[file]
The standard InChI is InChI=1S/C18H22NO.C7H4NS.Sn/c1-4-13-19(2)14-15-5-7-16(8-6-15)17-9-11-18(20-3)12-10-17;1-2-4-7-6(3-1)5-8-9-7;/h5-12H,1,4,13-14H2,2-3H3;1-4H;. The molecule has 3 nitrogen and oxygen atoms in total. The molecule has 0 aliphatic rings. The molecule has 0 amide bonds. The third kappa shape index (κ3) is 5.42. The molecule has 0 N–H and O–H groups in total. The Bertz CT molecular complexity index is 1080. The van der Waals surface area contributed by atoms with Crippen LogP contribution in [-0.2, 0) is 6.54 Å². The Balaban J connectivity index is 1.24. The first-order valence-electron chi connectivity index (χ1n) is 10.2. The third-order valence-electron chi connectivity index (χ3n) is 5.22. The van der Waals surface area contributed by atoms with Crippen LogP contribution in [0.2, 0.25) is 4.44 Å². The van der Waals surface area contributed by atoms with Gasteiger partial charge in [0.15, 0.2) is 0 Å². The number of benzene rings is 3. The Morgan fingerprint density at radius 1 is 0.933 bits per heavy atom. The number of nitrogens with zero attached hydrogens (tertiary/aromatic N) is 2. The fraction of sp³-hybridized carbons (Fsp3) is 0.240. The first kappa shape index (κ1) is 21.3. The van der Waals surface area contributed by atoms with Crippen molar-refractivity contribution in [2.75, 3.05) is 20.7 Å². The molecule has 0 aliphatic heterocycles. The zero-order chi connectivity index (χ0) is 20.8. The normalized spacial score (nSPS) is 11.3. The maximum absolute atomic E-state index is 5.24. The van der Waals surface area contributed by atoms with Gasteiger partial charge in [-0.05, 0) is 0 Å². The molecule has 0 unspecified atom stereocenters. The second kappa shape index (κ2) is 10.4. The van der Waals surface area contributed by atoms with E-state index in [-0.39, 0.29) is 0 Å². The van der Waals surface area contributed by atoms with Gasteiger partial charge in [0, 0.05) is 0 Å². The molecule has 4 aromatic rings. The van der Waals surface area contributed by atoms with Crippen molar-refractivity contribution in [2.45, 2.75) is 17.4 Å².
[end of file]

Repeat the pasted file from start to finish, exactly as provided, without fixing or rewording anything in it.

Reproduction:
The standard InChI is InChI=1S/C18H22NO.C7H4NS.Sn/c1-4-13-19(2)14-15-5-7-16(8-6-15)17-9-11-18(20-3)12-10-17;1-2-4-7-6(3-1)5-8-9-7;/h5-12H,1,4,13-14H2,2-3H3;1-4H;. The molecule has 3 nitrogen and oxygen atoms in total. The molecule has 0 aliphatic rings. The molecule has 0 amide bonds. The third kappa shape index (κ3) is 5.42. The molecule has 0 N–H and O–H groups in total. The Bertz CT molecular complexity index is 1080. The van der Waals surface area contributed by atoms with Crippen LogP contribution in [-0.2, 0) is 6.54 Å². The Balaban J connectivity index is 1.24. The first-order valence-electron chi connectivity index (χ1n) is 10.2. The third-order valence-electron chi connectivity index (χ3n) is 5.22. The van der Waals surface area contributed by atoms with Crippen LogP contribution in [0.2, 0.25) is 4.44 Å². The van der Waals surface area contributed by atoms with Gasteiger partial charge in [0.15, 0.2) is 0 Å². The number of benzene rings is 3. The Morgan fingerprint density at radius 1 is 0.933 bits per heavy atom. The number of nitrogens with zero attached hydrogens (tertiary/aromatic N) is 2. The fraction of sp³-hybridized carbons (Fsp3) is 0.240. The first kappa shape index (κ1) is 21.3. The van der Waals surface area contributed by atoms with Crippen molar-refractivity contribution in [2.75, 3.05) is 20.7 Å². The molecule has 0 aliphatic heterocycles. The zero-order chi connectivity index (χ0) is 20.8. The normalized spacial score (nSPS) is 11.3. The maximum absolute atomic E-state index is 5.24. The van der Waals surface area contributed by atoms with Gasteiger partial charge in [-0.05, 0) is 0 Å². The molecule has 0 unspecified atom stereocenters. The second kappa shape index (κ2) is 10.4. The van der Waals surface area contributed by atoms with E-state index in [-0.39, 0.29) is 0 Å². The van der Waals surface area contributed by atoms with Gasteiger partial charge in [0, 0.05) is 0 Å². The molecule has 4 aromatic rings. The van der Waals surface area contributed by atoms with Crippen molar-refractivity contribution in [2.45, 2.75) is 17.4 Å².